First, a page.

Being a woman in India is a complicated business. In her latest book, The Silence and the Storm: Narratives of Violence Against Women in India, columnist and author Kalpana Sharma posits: “Violence against women is a theme that persists and is virtually unchanging. The societal structures that perpetuate and even justify this violence have remained the same over the decades.
Laws have been reformed. But mindsets have not.” Drawn from 30 years of reporting on gender issues, this perspective makes an important distinction between things that can be legislated and others that cannot. It belies the efforts of culturists who say that respect for women is an Indian tradition and those of state functionaries who’d have us believe that opening up the economy has led to women’s empowerment.
While the safety of women is a concern, a comprehensive narrative must go beyond rape, domestic violence, child sexual abuse. Taking an anecdotal approach, the author refers to several well-known cases of such brutalities. At the same time, she also gives space to other untold stories that reveal how poor and marginalised women, burdened by the conventional division of labour within homes, endure equally pernicious forms of cruelty on a daily basis because developmental policies ignore their needs such as running water, housing, basic sanitation, affordable and accessible healthcare. The consequences of these deprivations are as long lasting as those of sexual assault. They are exacerbated when factors such as caste, environmental degradation, living in conflict zones and loss of livelihood come into play.
Taking a panoptic view, the book covers the time span between 1985 and 2018, presenting a continuum of violence. Why these three decades? Because they saw important shifts in feminist movements across the country. Women began to campaign for a variety of issues: rights as workers, health and reproductive rights, access to natural resources, negative portrayal and stereotyping in cinema, dowry deaths, use of medical technology to abort female foetuses.
In the new millennium there are new conversations—about women’s bodies and sexual rights, about ‘consent’ and sexual harassment in the workplace—disseminated on social media. Though necessary, they have, in a sense, obscured the fact that pressing economic and developmental issues, still unresolved, have compounded over time. The reason they thrive is that their roots lie in the bedrock of society itself—in patriarchy. Women lack autonomy. Indian males are “accultured to believe that they have a right to demand and get what they want from women—‘their’ women and ‘other’ women”. Oppression being central to patriarchy, violence within homes takes deadly forms, making India a self-predatory society.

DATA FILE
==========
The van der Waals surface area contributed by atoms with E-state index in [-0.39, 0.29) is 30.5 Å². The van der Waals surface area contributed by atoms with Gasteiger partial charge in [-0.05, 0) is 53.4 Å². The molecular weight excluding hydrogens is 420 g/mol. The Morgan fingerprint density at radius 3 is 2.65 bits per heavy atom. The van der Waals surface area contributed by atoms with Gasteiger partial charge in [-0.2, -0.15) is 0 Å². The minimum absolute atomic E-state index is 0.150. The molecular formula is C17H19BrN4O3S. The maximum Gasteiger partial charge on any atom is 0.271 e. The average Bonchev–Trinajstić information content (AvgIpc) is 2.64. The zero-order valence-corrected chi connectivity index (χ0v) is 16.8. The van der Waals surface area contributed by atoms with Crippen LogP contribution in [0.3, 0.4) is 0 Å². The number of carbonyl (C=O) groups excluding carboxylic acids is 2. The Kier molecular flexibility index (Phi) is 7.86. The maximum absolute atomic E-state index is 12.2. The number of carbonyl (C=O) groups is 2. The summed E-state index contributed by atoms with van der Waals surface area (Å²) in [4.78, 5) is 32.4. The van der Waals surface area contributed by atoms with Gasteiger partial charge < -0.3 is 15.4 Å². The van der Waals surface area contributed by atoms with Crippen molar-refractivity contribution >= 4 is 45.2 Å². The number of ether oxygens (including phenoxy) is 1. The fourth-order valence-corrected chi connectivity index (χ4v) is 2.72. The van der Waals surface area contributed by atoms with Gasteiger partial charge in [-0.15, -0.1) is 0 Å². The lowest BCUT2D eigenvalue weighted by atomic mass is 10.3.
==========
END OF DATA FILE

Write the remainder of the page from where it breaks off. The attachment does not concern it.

The Silence and The Storm by Kalpana Sharma
Price: Rs 599
Strengthened by studies, statistics and stories, the book makes a powerful point: gender violence is not about women but about how society and state have failed them. It is about social justice. Despite increased awareness, reforms and amendments in laws, “the delivery system is unresponsive, kicking in only when pressure mounts”.
The media’s role endorses the hierarchy of violence: only those cases with sufficient drama for middle class audiences are highlighted, everything else is embalmed in silence. Business as usual for some, a nightmare without end for others. Despite the uphill battle, the author suggests that there can be different endings. For that, however, a healthy conversation between genders has to occur. This book provides the perfect opening.